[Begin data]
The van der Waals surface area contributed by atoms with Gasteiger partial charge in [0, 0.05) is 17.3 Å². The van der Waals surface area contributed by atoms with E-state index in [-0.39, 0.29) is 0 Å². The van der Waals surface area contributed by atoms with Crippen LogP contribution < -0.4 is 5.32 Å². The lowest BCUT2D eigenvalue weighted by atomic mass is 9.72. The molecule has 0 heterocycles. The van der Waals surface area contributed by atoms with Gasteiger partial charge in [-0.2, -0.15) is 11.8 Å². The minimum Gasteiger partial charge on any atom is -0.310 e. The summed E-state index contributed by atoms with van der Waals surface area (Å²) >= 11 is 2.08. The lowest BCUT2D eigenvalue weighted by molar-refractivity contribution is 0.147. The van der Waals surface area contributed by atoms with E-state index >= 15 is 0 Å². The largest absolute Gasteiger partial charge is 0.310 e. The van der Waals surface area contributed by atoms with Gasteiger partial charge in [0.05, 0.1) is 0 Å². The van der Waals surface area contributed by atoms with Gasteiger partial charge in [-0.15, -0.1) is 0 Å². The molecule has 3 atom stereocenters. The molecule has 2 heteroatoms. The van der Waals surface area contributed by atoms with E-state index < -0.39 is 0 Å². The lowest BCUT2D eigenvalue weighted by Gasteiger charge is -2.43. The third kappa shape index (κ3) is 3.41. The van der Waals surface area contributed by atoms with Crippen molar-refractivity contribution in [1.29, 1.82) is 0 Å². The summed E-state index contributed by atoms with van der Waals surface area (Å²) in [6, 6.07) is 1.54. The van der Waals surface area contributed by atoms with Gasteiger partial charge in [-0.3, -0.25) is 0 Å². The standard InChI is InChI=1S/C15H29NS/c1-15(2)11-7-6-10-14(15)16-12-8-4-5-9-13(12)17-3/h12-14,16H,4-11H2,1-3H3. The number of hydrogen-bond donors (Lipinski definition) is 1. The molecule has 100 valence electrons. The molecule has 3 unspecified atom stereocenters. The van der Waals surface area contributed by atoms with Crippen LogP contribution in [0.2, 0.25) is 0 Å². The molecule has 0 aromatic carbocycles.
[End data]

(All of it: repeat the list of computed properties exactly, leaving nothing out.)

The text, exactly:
The van der Waals surface area contributed by atoms with Gasteiger partial charge in [0, 0.05) is 17.3 Å². The van der Waals surface area contributed by atoms with E-state index in [-0.39, 0.29) is 0 Å². The van der Waals surface area contributed by atoms with Crippen LogP contribution < -0.4 is 5.32 Å². The lowest BCUT2D eigenvalue weighted by atomic mass is 9.72. The molecule has 0 heterocycles. The van der Waals surface area contributed by atoms with Gasteiger partial charge in [-0.2, -0.15) is 11.8 Å². The minimum Gasteiger partial charge on any atom is -0.310 e. The summed E-state index contributed by atoms with van der Waals surface area (Å²) >= 11 is 2.08. The lowest BCUT2D eigenvalue weighted by molar-refractivity contribution is 0.147. The van der Waals surface area contributed by atoms with E-state index >= 15 is 0 Å². The largest absolute Gasteiger partial charge is 0.310 e. The van der Waals surface area contributed by atoms with Gasteiger partial charge in [0.05, 0.1) is 0 Å². The van der Waals surface area contributed by atoms with Gasteiger partial charge in [-0.15, -0.1) is 0 Å². The molecule has 3 atom stereocenters. The molecule has 2 heteroatoms. The van der Waals surface area contributed by atoms with E-state index < -0.39 is 0 Å². The lowest BCUT2D eigenvalue weighted by Gasteiger charge is -2.43. The third kappa shape index (κ3) is 3.41. The van der Waals surface area contributed by atoms with Crippen molar-refractivity contribution in [1.29, 1.82) is 0 Å². The summed E-state index contributed by atoms with van der Waals surface area (Å²) in [6, 6.07) is 1.54. The van der Waals surface area contributed by atoms with Gasteiger partial charge in [-0.3, -0.25) is 0 Å². The standard InChI is InChI=1S/C15H29NS/c1-15(2)11-7-6-10-14(15)16-12-8-4-5-9-13(12)17-3/h12-14,16H,4-11H2,1-3H3. The number of hydrogen-bond donors (Lipinski definition) is 1. The molecule has 100 valence electrons. The molecule has 3 unspecified atom stereocenters. The van der Waals surface area contributed by atoms with Crippen LogP contribution in [0.2, 0.25) is 0 Å². The molecule has 0 aromatic carbocycles.